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2017 BMW 530e Plug-in Hybrid Review


Good points

  • Makes swift and quiet progress
  • Extra weight, but no less agile
  • A really easy way to embrace sustainable driving

Needs work

  • Battery reduces boot space
  • 45km electric range is modest
  • Clever wireless charging tech not quite ready
2017 BMW 530e Hybrid Front End Driving – Chasing Cars

One of the biggest deterrents to buying an electric – or partially electric – car is the added cost. Most of us have good environmental intentions, but Australians have proven very reluctant to pay more for electrification. Volvo’s electrified XC90 T8, which offers 45km of electric range, costs $21,000 more than a the petrol or diesel version. Most budgets just don’t stretch that far. But what if a car with 45km of battery power was the same price as the petrol? That’d be a gamechanger – and admirably, we’ve finally hit that point. The 2017 BMW 530e iPerformance, a plug-in version of the 5 Series, costs $108,900 – the same as the petrol 530i that the 530e mirrors in specification.

Naturally, the plug-in 5 Series is still an expensive car, out of the reach of most people – but that misses the point. The price parity milestone shows that battery technology is getting cheaper, fast, to the point where BMW – a cost-conscious, profit-driven brand – tell Chasing Cars they aren’t losing money in the decision to ditch the price premium for electric tech.

Unlike many early plug-in hybrid vehicles like the Holden Volt, the BMW 530e feels and looks totally normal. In fact, it’s almost indistinguishable from a petrol 530i, which is the point. With the exception of the silent, lag-free electric drive, you’d be hard-pressed to identify the electric from the combustion. The 230 kilograms of added bulk haven’t blunted the 5er’s agile front end, either: if anything, it’s actually made the ride quality more settled and serene.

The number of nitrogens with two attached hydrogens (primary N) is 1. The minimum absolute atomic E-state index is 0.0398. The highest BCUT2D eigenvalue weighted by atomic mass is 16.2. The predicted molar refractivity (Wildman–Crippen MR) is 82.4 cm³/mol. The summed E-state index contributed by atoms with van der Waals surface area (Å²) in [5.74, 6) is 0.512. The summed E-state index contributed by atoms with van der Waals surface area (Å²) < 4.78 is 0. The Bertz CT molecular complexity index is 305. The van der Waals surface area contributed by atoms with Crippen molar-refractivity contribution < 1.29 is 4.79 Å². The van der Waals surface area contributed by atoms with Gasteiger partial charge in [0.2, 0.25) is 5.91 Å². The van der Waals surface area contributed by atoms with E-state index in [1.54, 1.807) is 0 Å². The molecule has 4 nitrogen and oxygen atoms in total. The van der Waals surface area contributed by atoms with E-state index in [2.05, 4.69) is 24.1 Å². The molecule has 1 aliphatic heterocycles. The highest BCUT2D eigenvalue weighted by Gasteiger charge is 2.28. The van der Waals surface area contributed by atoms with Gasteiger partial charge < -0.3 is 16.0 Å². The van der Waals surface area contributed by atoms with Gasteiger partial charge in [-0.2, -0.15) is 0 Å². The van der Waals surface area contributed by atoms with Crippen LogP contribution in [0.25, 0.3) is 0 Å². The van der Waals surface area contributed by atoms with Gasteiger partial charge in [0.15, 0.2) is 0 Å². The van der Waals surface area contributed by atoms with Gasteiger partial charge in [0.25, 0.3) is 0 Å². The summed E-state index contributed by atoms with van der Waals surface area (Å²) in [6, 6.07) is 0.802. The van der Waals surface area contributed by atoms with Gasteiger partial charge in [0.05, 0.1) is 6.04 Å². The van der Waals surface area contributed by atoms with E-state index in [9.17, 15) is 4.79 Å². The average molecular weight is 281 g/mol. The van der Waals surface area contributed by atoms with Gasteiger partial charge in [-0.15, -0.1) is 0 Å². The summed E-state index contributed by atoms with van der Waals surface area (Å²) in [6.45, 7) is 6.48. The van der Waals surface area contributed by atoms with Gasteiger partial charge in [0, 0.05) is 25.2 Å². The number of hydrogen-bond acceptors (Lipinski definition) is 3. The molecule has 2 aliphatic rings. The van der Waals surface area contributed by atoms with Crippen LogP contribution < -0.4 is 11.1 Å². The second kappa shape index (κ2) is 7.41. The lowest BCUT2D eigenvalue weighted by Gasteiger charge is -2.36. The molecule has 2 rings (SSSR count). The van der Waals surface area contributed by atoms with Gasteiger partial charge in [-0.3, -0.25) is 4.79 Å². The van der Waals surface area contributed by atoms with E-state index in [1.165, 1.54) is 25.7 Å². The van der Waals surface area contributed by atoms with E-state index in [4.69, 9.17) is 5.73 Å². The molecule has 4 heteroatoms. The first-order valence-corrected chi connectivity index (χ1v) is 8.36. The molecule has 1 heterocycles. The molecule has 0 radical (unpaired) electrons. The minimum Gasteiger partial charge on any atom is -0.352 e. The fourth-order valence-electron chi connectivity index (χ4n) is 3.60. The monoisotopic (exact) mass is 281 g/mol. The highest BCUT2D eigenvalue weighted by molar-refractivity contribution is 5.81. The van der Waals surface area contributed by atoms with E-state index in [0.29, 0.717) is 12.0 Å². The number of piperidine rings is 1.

2017 BMW 530e Hybrid Charging – Chasing Cars

The fact there’s still a petrol engine up front means the 530e is a bridging vehicle. It’s not fully electric and at least on paper, 45 kilometres of electric range is modest. But bridging status has its advantages. In a big country like Australia, country touring occurs over such vast distances that a Tesla’s usable 400km range is rapidly exhausted, before taking hours to charge back up. With the BMW, you plug it into mains power to charge it for in-town electric range, saving the 46-litre petrol capacity, with fast fill-ups, for long distance driving.

The smaller battery bank keeps prices well down, too. Spec-for-spec, a fully electric Tesla Model S 75 with a claimed 450km range is about $37,000, or a third, more expensive than the 530e. Given the fact most Australians drive 38 kilometres a day, a distance comfortably within the BMW’s battery range, that’s a significant sum that many would prefer to pocket.

Notably, the 530e is also significantly cheaper than its direct competitor, the Mercedes-Benz E350e, which is more powerful but can only run 30 kilometres on battery power – it’s also $131,600, making the charged-up BMW look like a value buy.

2017 BMW 530e Hybrid Rear End Driving – Chasing Cars

Key specs (as tested)

2.0 litres (engine); 9.2kWh (battery)
Single turbocharger (petrol)
Power to weight ratio
Fuel type
Petrol, and electric power
Fuel capacity
46 litres (tank), 9.2kWh (battery)
Average Range
~650km (petrol), 43km (electric)
Rear wheel drive
Engine configuration
4.94 metres
1.87 metres
1.48 metres
Unoccupied weight
1,743 kilograms
Cargo space seats up
410 litres
Cargo seats down
Not listed

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